We also compared the reviewed cooler to Intel stock cooler (with copper base), which comes with the processor we used, and also with some other coolers we have tested using the same methodology.

Temperature measurements were taken with a digital thermometer, with the sensor touching the base of the cooler, and also with the core temperature reading (given by the CPU thermal sensor) from SpeedFan program. For this measurement we used an arithmetic average of the four core temperature readings.

The sound pressure level (SPL) was measured with a digital noise meter, with its sensor placed 4" (10 cm) from the fan. We turned off the video board cooler so it wouldn't interfere with the results, but this measurement is only for comparative purposes, because a precise SPL measurement needs to be done inside an acoustically insulated room with no other noise sources, what we do not have.

Hardware Configuration

Software Configuration

Software Used

Error Margin

We adopted a 2 °C error margin, i.e., temperature differences below 2 °C are considered irrelevant.

Our Tests

On the tables below you can see our results. We ran the same tests with Intel stock cooler, Thermaltake BigTyp 14Pro, Akasa Nero, Cooler Master V10, Thermaltake TMG IA1, Zalman CNPS10X Extreme, Thermaltake ISGC-100, Noctua NH-U12P Noctua NH-C12P, Thermaltake ISGC-200 and Scythe Kabuto. Each test ran with the CPU idle and the with the CPU fully loaded. On BigTyp 14Pro and TMG IA1 the tests were done with the fan at full speed and at minimum speed. On Noctua NH-U12P we tested using the fan speed reducing device (U.L.N.A.) and then tested again with the fan connected directly to the motherboard (full speed). Noctua NH-C12P was tested connected directly to the motherboard. With the other coolers, the motherboard controls the fan speed based on CPU load level and temperature.

CPU Idle

CoolerRoom Temp.NoiseFan SpeedBase Temp.Core Temp.
Intel stock14 °C44 dBA1000 rpm31 °C42 °C
BigTyp 14Pro (min. speed)17 °C47 dBA880 rpm29 °C36 °C
BigTyp 14Pro (max. speed)17 °C59 dBA1500 rpm26 °C34 °C
Akasa Nero18 °C41 dBA500 rpm26 °C35 oC
Cooler Master V1014 °C44 dBA1200 rpm21 °C26 °C
TMG IA1 (max. speed)16 °C47 dBA1500 rpm22 °C30 °C
TMG IA1 (min. speed)16 °C57 dBA2250 rpm21 °C30 °C
Zalman CNPS10X Extreme16 °C44 dBA1200 rpm21 °C29 °C
Thermaltake ISGC-10018 °C44 dBA1450 rpm35 °C49 °C
Noctua NH-U12P (low speed)15 °C42 dBA1000 rpm20 °C30 °C
Noctua NH-U12P15 °C46 dBA1400 rpm20 °C28 °C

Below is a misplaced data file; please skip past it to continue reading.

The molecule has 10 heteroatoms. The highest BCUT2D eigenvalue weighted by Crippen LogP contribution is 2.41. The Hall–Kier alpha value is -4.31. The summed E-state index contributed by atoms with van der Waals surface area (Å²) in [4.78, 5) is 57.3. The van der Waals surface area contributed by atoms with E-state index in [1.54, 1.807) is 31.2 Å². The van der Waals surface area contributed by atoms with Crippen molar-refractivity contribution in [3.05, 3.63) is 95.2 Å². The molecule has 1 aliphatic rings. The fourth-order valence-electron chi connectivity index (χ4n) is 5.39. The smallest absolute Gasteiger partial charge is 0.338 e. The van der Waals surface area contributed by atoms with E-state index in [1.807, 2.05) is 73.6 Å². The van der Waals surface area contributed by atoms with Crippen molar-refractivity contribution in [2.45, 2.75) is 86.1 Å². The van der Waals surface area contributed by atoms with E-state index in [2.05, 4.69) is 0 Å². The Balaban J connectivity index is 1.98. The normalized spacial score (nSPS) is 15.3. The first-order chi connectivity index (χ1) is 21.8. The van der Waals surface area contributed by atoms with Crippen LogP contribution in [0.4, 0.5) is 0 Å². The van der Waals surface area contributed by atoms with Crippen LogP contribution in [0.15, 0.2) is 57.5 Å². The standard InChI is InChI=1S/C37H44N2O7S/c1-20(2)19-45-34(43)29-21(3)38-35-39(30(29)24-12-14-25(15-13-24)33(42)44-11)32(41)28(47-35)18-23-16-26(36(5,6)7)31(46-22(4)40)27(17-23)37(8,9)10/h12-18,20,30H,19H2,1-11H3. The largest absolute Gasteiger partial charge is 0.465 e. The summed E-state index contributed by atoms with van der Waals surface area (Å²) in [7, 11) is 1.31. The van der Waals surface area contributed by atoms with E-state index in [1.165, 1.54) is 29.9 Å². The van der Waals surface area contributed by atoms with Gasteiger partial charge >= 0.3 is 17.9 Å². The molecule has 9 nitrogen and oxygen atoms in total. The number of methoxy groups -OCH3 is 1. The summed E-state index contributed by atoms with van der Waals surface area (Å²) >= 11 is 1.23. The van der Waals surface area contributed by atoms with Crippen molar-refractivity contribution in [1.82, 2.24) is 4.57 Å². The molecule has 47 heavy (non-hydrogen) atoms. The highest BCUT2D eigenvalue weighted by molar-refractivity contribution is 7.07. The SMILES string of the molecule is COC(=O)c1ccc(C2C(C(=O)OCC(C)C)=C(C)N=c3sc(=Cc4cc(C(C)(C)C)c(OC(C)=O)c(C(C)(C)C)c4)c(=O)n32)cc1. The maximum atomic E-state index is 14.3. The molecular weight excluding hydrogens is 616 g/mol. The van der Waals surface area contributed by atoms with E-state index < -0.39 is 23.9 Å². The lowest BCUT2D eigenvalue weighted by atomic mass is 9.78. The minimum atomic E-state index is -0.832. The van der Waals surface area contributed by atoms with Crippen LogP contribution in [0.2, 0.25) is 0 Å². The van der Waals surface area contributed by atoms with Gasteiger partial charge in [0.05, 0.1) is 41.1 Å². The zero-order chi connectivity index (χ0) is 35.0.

Noctua NH-C12P17 °C46 dBA1400 rpm23 °C28 °C
Thermaltake ISGC-20021 °C43 dBA1100 rpm31 °C35 °C
Schythe Kabuto22 °C42 dBA800 rpm29 °C34 °C

CPU Fully Loaded

CoolerRoom Temp.

Noise

Fan SpeedBase Temp.Core Temp.
Intel stock14 °C48 dBA1740 rpm42 °C100 °C
BigTyp 14Pro (min. speed)17 °C47 dBA880 rpm43 °C77 °C
BigTyp 14Pro (max. speed)17 °C59 dBA1500 rpm35 °C70 °C
Akasa Nero18 °C48 dBA1500 rpm34 °C68 °C
Cooler Master V1014 °C54 dBA1900 rpm24 °C52 °C
TMG IA1 (max. speed)16 °C47 dBA1500 rpm27 °C63 °C
TMG IA1 (min. speed)16 °C57 dBA2250 rpm25 °C60 °C
Zalman CNPS10X Extreme16 °C51 dBA1900 rpm24 °C50 °C
Thermaltake ISG-10018 °C50 dBA1800 rpm58 °C93 °C
Noctua NH-U12P (low speed)15 °C42 dBA1000 rpm28 °C59 °C
Noctua NH-U12P15 °C46 dBA1400 rpm25 °C54 °C
Noctua NH-C12P17 °C46 dBA1400 rpm37 °C76 °C
Thermaltake ISGC-20021 °C48 dBA1900 rpm42 °C68 °C
Scythe Kabuto22 °C47 dBA1200 rpm38 °C63 °C

On the graph below you can see the temperature difference between the cooler base and the room temperature with the CPU idle and fully loaded. Values shown are in Celsius degrees. Remember that the lower the number the better is cooling performance.

Scythe Kabuto

On the next graph you can have an idea on how many Celsius degrees was CPU core hotter than room temperature during the tests.

 Scythe Kabuto

Main Specifications

Scythe Kabuto main features are:

* Researched at Newegg.com on the day we published this review.

Conclusions

Scythe Kabuto proved to be an excellent cooler. Its performance was similar to the best coolers we tested with this methodology. This, combined with its lower price tag compared to its competitors, turns it into an excellent buying option.

Its three independent heatsinks (four, if we also count the lower heatsink attached to its base) at first seemed to us just like a cosmetic feature, but proved to be very efficient.

Kabuto fan has a very low noise level, so it is also one of the quieter coolers we tested to date.

Its only weak point is its looks, in our opinion. Kabuto is not beautiful nor has an aggressive looks; so, if you are a fanatic casemodder, have a nice acrylic side window and like to enjoy a high-tech look inside your computer, Kabuto will not help. It is even an injustified name, since the ancient samurai kabutos were very adorned, and the most ranked the samurai was, the fancier the helmet. So, this name does not match its Spartan looks.

Anyway, if you think performance, silence and low price are more important than looks, you can buy Scythe Kabuto without fear.

Originally at http://www.hardwaresecrets.com/article/Scythe-Kabuto-CPU-Cooler-Review/799